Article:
The simple bear necessities.
You may recall a while back when Disney released a classic game collection consisting of the Sega Genesis version of Disney’s Aladdin and all console versions of The Lion King. It was a good little compilation, but hardly complete, as many fans were hoping for the inclusion of, well, easier games than the damn Lion King. Well, someone call Genie, because that wish is about to be granted.
Disney Classic Games Collection finally rights the wrongs of this release, adding not only the Super Nintendo version of Disney’s Aladdin (time to open up those “which game is better” arguments again, we suppose), but also Virgin Interactive’s The Jungle Book, one of the forgotten great platformers of the 16-bit era.
It’s still not quite complete – the NES version of Jungle Book and the Game Gear version of Aladdin, which was great, are no-shows – but there’s still tremendous value here, with Digital Eclipse giving their all to give this collection some heft. Old-school fans shouldn’t miss this.
The Lion King
Let’s go ahead and get the elephant in the room out in the open – The Lion King is hard. Like Demon’s Souls hard. You’ll have to have the best platforming skills out there to defeat the game. That said, it’s still true to the nature of the film, and has some strong game design going for it. Just make sure you save it for last.
Probably the highlight of the bunch, mainly because of the two versions included. The Sega Genesis edition features the talents of David Perry and Tommy Tallarico (think Earthworm Jim), along with Disney animation. It’s excellent and shouldn’t be missed. With that said, the Capcom SNES version is great as well, with different gameplay, better orchestrated music and fun platforming segments throughout, not to mention a better “rug escape” scene for our money. Oh, and the Genie has more involvement, mainly in the bonus rounds.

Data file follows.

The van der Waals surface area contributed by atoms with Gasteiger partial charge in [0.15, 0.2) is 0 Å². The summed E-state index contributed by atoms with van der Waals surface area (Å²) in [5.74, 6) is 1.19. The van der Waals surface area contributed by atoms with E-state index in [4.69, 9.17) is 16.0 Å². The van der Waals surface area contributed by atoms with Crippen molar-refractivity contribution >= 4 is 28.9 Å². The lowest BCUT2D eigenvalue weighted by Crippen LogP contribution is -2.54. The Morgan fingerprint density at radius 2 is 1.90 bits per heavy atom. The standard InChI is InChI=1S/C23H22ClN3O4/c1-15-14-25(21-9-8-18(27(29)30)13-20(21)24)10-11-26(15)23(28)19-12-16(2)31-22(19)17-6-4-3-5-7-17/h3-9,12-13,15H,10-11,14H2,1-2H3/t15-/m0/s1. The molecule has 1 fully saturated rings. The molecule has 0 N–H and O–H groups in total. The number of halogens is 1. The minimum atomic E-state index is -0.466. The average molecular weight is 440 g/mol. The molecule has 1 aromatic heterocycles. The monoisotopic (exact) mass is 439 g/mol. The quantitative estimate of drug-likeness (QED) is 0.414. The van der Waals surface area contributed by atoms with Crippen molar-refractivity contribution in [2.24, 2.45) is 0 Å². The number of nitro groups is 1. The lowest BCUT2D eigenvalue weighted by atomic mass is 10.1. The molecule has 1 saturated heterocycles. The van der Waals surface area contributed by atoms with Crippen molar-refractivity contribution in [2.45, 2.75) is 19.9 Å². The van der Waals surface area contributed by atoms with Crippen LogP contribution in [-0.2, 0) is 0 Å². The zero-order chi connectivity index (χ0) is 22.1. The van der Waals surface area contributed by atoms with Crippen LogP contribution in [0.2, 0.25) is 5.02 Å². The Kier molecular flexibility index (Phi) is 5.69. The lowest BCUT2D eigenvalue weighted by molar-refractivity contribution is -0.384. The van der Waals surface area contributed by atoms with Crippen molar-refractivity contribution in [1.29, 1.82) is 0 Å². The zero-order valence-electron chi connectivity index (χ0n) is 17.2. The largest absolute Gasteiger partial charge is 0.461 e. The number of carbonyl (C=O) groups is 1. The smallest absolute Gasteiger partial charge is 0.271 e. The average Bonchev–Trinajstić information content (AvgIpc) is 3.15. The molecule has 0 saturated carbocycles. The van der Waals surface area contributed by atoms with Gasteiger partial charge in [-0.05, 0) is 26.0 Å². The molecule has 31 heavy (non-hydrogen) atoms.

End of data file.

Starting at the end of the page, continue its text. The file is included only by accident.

The Jungle Book
An outstanding platformer based on the classic animated film of the same name, The Jungle Book has you guiding Mowgli through trouble-filled stages, all while shooting bananas and performing acts of derring-do. It’s a beautiful game, though the Genesis version has some advantages when it comes to animation and gameplay. No matter which way you go, though, it’s a treat.
Along with all the 16-bit versions of each game, the Game Boy and Game Boy Color editions are also present. You can also skip to any point in the game with the help of a Watch Mode, so you can finally get to later stages in The Lion King if you’re stuck. The rewind feature is also excellent, as you’re bound to make mistakes here and there.
On top of that, there are bonuses as well. The music player lets you enjoy any soundtrack from the games however you see fit; and there’s a ton of concept art for each game that you can look over in the Museum mode, so you can look around and see how well they all came together. There’s even a “demo” version of Aladdin on Genesis included, just in case you’re curious.
A Whole New World
The first Disney collection that came out a while ago was alright, but this is a must-get. And don’t worry, if you bought that one, you can upgrade for just a meager $10, which is well worth the price. Disney Classic Games Collection is the compilation you’ve been waiting for. It’s nicely emulated, and each game has its weight in gold, though, obviously, Aladdin outshines Lion King thanks to a much more fair difficulty. In addition, The Jungle Book is a treasure that deserves to be unearthed for sure.
Throw in some abundant extras and a few extra versions of the game (again, not all, but not bad at all), and you’ve got a collection fit for a Disney king. You ain’t never had a game like this.